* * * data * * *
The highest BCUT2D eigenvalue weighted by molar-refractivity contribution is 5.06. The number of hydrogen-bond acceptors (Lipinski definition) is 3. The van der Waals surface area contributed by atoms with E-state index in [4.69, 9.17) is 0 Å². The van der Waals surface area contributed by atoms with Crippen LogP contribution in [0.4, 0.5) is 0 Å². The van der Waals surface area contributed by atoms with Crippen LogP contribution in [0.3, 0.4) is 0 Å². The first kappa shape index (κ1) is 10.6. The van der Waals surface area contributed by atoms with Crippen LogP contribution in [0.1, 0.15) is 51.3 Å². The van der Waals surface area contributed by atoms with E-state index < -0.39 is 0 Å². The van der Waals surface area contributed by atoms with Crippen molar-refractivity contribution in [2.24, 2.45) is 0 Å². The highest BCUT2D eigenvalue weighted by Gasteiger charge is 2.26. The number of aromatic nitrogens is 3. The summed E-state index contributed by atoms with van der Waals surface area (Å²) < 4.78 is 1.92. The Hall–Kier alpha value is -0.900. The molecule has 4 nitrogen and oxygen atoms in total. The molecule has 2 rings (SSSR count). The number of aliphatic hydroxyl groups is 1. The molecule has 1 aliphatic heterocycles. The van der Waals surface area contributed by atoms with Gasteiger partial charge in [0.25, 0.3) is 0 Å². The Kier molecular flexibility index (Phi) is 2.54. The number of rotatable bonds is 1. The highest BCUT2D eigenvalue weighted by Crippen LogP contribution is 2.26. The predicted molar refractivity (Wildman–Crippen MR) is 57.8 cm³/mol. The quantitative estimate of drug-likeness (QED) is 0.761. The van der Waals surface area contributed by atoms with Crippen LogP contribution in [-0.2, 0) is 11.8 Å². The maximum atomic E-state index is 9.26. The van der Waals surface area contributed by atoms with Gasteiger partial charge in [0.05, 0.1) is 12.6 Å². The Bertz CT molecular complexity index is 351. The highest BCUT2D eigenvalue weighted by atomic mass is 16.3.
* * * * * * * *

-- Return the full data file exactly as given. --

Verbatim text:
The highest BCUT2D eigenvalue weighted by molar-refractivity contribution is 5.06. The number of hydrogen-bond acceptors (Lipinski definition) is 3. The van der Waals surface area contributed by atoms with E-state index in [4.69, 9.17) is 0 Å². The van der Waals surface area contributed by atoms with Crippen LogP contribution in [0.4, 0.5) is 0 Å². The van der Waals surface area contributed by atoms with Crippen LogP contribution in [0.3, 0.4) is 0 Å². The first kappa shape index (κ1) is 10.6. The van der Waals surface area contributed by atoms with Crippen LogP contribution in [0.1, 0.15) is 51.3 Å². The van der Waals surface area contributed by atoms with E-state index < -0.39 is 0 Å². The van der Waals surface area contributed by atoms with Crippen molar-refractivity contribution in [2.24, 2.45) is 0 Å². The highest BCUT2D eigenvalue weighted by Gasteiger charge is 2.26. The number of aromatic nitrogens is 3. The summed E-state index contributed by atoms with van der Waals surface area (Å²) < 4.78 is 1.92. The Hall–Kier alpha value is -0.900. The molecule has 4 nitrogen and oxygen atoms in total. The molecule has 2 rings (SSSR count). The number of aliphatic hydroxyl groups is 1. The molecule has 1 aliphatic heterocycles. The van der Waals surface area contributed by atoms with Gasteiger partial charge in [0.25, 0.3) is 0 Å². The Kier molecular flexibility index (Phi) is 2.54. The number of rotatable bonds is 1. The highest BCUT2D eigenvalue weighted by Crippen LogP contribution is 2.26. The predicted molar refractivity (Wildman–Crippen MR) is 57.8 cm³/mol. The quantitative estimate of drug-likeness (QED) is 0.761. The van der Waals surface area contributed by atoms with Crippen LogP contribution in [-0.2, 0) is 11.8 Å². The maximum atomic E-state index is 9.26. The van der Waals surface area contributed by atoms with Gasteiger partial charge in [0.05, 0.1) is 12.6 Å². The Bertz CT molecular complexity index is 351. The highest BCUT2D eigenvalue weighted by atomic mass is 16.3.